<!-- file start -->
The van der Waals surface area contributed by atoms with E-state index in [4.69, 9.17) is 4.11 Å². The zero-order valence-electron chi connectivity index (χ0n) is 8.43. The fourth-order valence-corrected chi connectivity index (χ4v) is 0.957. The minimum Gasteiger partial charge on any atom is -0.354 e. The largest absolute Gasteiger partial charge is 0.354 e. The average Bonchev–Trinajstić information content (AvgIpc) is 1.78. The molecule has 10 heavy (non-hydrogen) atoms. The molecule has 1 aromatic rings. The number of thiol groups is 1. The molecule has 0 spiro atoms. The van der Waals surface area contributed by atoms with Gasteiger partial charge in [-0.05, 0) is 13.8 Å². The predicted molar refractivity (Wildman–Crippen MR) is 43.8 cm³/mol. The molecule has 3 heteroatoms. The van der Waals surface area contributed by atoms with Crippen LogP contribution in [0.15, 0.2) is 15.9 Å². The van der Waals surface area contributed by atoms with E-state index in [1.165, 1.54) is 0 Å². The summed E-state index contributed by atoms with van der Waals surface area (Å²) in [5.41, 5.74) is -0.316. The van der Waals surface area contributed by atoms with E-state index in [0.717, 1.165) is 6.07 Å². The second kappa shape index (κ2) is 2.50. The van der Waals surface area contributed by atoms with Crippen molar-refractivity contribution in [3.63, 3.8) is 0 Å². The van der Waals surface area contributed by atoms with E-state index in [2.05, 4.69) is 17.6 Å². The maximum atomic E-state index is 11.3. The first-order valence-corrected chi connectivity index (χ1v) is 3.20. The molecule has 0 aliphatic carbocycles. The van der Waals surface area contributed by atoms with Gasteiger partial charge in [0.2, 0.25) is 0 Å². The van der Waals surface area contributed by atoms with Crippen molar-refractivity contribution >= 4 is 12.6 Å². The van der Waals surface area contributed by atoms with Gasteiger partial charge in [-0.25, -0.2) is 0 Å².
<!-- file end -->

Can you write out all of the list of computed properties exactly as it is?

The van der Waals surface area contributed by atoms with E-state index in [4.69, 9.17) is 4.11 Å². The zero-order valence-electron chi connectivity index (χ0n) is 8.43. The fourth-order valence-corrected chi connectivity index (χ4v) is 0.957. The minimum Gasteiger partial charge on any atom is -0.354 e. The largest absolute Gasteiger partial charge is 0.354 e. The average Bonchev–Trinajstić information content (AvgIpc) is 1.78. The molecule has 10 heavy (non-hydrogen) atoms. The molecule has 1 aromatic rings. The number of thiol groups is 1. The molecule has 0 spiro atoms. The van der Waals surface area contributed by atoms with Gasteiger partial charge in [-0.05, 0) is 13.8 Å². The predicted molar refractivity (Wildman–Crippen MR) is 43.8 cm³/mol. The molecule has 3 heteroatoms. The van der Waals surface area contributed by atoms with Crippen LogP contribution in [0.15, 0.2) is 15.9 Å². The van der Waals surface area contributed by atoms with E-state index in [1.165, 1.54) is 0 Å². The summed E-state index contributed by atoms with van der Waals surface area (Å²) in [5.41, 5.74) is -0.316. The van der Waals surface area contributed by atoms with E-state index in [0.717, 1.165) is 6.07 Å². The second kappa shape index (κ2) is 2.50. The van der Waals surface area contributed by atoms with Crippen molar-refractivity contribution in [3.63, 3.8) is 0 Å². The van der Waals surface area contributed by atoms with E-state index in [2.05, 4.69) is 17.6 Å². The maximum atomic E-state index is 11.3. The first-order valence-corrected chi connectivity index (χ1v) is 3.20. The molecule has 0 aliphatic carbocycles. The van der Waals surface area contributed by atoms with Gasteiger partial charge in [0.2, 0.25) is 0 Å². The van der Waals surface area contributed by atoms with Crippen molar-refractivity contribution >= 4 is 12.6 Å². The van der Waals surface area contributed by atoms with Gasteiger partial charge in [-0.25, -0.2) is 0 Å².